Trump has taken some steps toward emergency preparedness at some of these agencies. He earned praise in June for his appointment of now-FEMA Director Brock Long, the former director of Alabama’s Emergency Management Agency. But Trump also proposed a $667 million cut to FEMA’s state and local program grants in an attempt to “shift the cost of paying for disaster preparation and response away from the federal government,” according to The New York Times. It’s unclear if that cut would be approved by Congress: FEMA funding was not included in the recently passed “minibus” House budget.
Trump’s budget would have kept funding levels steady for the Coast Guard. And despite proposing enormous cuts to EPA in general, Trump’s budget did not specifically mention OLEM, the emergency response office. In addition, while Trump’s EPA is planning to buy out 1,200 employees by the end of the summer, the agency’s on-scene coordinators (OSCs)—who manage emergency response and are able to unilaterally commit EPA resources to solve problems—are not being targeted by those buyouts, according to Mike Mikulka, an EPA Region 5 environmental engineer and president of the local EPA employee union. “I have not heard that any are planning on quitting in the near future either,” he said.
Still, as disaster risk increases, Mikulka said it becomes essential that funding for emergency preparedness increase as well. That has not been the case for years, he said; funding for disaster preparedness at EPA has remained stagnant, not increasing even for inflation. “You can’t pay the same people the increased pay rate with the same amount of money every year. Which means every year you have to cut somewhere else: Equipment, training or travel,” he said. “There’s a slow erosion of the capability across the agency because they haven’t increased the funding.”
With an administration hell-bent on dismantling the EPA, it seems unlikely that there would be any funding increases in any department at the agency. (An EPA spokesperson in D.C. did not return my request for comment.) And that’s unfortunate, because disaster preparedness experts worry that the next environmental calamity is imminent.
“The Northwest is certainly on the brink of an environmental disaster,” said Eric de Place, policy director at the Sightline Institute, a sustainability policy think tank focusing on the Northwestern United States and Canada. That’s not just because of Trump’s policies, but because of the number of new fossil fuel project proposals. De Place has inventoried all of those new fossil fuel project proposals: “15 oil-by-rail projects in Washington alone, 19 LNG proposals north of the border, six coal export terminals, a bunch of new gas pipelines and petrochemical refining,” De Place said. Jeff Schlegelmilch, deputy director at the National Center for Disaster Preparedness, said the increase in projects alone is enough to raise alarm. “The more exploration you do, the more opportunity there is for something to go wrong,” he said.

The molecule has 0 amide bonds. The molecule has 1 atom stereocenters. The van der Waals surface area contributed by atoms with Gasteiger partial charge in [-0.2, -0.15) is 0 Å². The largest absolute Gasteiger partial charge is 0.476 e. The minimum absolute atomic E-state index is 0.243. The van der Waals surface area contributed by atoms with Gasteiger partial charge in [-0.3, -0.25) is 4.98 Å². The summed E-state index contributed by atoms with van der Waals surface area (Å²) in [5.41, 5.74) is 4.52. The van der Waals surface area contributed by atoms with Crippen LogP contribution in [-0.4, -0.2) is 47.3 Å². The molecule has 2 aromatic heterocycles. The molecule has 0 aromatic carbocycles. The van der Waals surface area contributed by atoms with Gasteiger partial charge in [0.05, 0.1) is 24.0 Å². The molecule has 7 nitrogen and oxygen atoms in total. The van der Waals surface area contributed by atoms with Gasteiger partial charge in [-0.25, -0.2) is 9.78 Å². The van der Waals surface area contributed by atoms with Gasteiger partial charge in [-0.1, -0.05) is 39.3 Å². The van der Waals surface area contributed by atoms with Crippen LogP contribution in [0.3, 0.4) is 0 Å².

There are other concerns, aging infrastructure chief among them. According to the Pipeline and Hazardous Materials Safety Administration (PHMSA), about 45 percent of crude oil pipelines in the U.S. are over 50 years old. And as the federal pipeline safety authority, PHMSA is underperforming—at least according to the Department of Transportation’s Office of Inspector General. In a report last year, the OIG said the agency missed “about 75 percent of its mandated deadlines” in implementing new safety measures. In addition, technology disasters are concerning to Redlener—that is, the failure of technology that results in an accident. The Deepwater Horizon spill, for example, was a failure of a mechanical valve. Redlener is most concerned about the growing body of science linking fracking technology to earthquakes. “I’d like to say we’re preparing for that, but we’re not,” he said.
Schlegelmilch said he’s not sure whether the U.S. is adequately prepared right now. A federal budget, after all, has not yet been approved; perhaps the necessary funds will be allocated in the end. And while some key emergency management positions may not be filled, the ones he has seen filled—like FEMA’s Brock Long—are encouraging. “This administration hasn’t been tested,” he said. “So it remains to be seen.” But those are hardly comforting words when it comes to our preparedness for the next environmental catastrophe—and rest assured, there will be a catastrophe sooner or later. It’s imperative that the Trump administration be ready for it.